Infrastructure Sharing for Mobile Network Operators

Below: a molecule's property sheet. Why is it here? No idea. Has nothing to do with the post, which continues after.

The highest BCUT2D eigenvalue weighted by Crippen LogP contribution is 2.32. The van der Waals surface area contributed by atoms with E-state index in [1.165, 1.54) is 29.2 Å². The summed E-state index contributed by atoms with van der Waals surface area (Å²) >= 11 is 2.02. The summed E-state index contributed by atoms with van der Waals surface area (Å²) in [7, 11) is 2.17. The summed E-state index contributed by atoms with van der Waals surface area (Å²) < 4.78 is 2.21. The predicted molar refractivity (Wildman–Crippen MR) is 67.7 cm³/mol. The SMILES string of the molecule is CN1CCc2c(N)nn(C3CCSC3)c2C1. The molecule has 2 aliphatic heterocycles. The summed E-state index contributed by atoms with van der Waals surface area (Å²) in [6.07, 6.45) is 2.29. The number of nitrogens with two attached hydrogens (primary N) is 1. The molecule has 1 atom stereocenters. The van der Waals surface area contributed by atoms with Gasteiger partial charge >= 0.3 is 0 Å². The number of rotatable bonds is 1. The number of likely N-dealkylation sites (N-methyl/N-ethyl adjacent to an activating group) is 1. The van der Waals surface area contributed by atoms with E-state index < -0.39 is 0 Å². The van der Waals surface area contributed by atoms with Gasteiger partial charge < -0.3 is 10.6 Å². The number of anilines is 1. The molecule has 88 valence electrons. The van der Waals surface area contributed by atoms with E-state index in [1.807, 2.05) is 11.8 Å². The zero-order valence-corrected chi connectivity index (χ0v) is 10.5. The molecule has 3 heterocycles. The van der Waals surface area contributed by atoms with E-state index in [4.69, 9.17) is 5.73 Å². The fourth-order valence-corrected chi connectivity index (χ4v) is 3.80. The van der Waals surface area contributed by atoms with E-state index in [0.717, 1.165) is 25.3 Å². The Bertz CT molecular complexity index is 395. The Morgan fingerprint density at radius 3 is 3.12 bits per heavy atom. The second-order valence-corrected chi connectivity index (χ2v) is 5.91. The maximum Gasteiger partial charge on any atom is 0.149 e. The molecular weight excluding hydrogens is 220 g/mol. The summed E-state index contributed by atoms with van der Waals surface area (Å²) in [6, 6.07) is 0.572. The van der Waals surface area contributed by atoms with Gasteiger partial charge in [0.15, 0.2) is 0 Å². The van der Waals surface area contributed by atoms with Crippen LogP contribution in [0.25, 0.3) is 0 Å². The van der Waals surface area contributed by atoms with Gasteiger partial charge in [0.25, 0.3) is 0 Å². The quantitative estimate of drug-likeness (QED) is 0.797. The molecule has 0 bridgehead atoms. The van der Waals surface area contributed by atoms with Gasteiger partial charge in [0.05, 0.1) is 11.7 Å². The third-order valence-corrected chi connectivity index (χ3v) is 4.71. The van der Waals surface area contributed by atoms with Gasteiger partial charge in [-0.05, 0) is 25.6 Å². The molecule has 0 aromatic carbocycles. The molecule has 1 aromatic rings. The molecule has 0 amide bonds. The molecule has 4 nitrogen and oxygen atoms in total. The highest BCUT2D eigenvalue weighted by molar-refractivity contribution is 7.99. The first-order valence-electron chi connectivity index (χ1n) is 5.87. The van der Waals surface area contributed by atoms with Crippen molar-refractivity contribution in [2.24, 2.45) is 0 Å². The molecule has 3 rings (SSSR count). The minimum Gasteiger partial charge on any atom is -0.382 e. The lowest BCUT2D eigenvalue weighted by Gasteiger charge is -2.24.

The conflicting problems of growing mobile service demand and underutilization of dedicated spectrum has given rise to a paradigm where mobile network operators (MNOs) share their infrastructure among themselves in order to lower their operational costs, while at the same time increase the usage of their existing network resources. We model and analyze such an infrastructure sharing system considering a single buyer MNO and multiple seller MNOs. Assuming that the locations of the BSs can be modeled as a homogeneous Poisson point process, we find the downlink signal-to-interference-plus-noise ratio (SINR) coverage probability for a user served by the buyer MNO in an infrastructure sharing environment. We analyze the trade-off between increasing the transmit power of a base station (BS) and the intensity of BSs owned by the buyer MNO required to achieve a given quality-of-service (QoS) in terms of the SINR coverage probability. Also, for a seller MNO, we analyze the power consumption of the network per unit area (i.e., areal power consumption) which is shown to be a piecewise continuous function of BS intensity, composed of a linear and a convex function. Accordingly, the BS intensity of the seller MNO can be optimized to minimize the areal power consumption while achieving a minimum QoS for the buyer MNO. We then use these results to formulate a single-buyer multiple-seller BS infrastructure market. The buyer MNO is concerned with finding which seller MNO to purchase from and what fraction of BSs to purchase. On the sellers’ side, the problem of pricing and determining the fraction of infrastructure to be sold is formulated as a Cournot oligopoly market. We prove that the iterative update of each seller’s best response always converges to the Nash Equilibrium.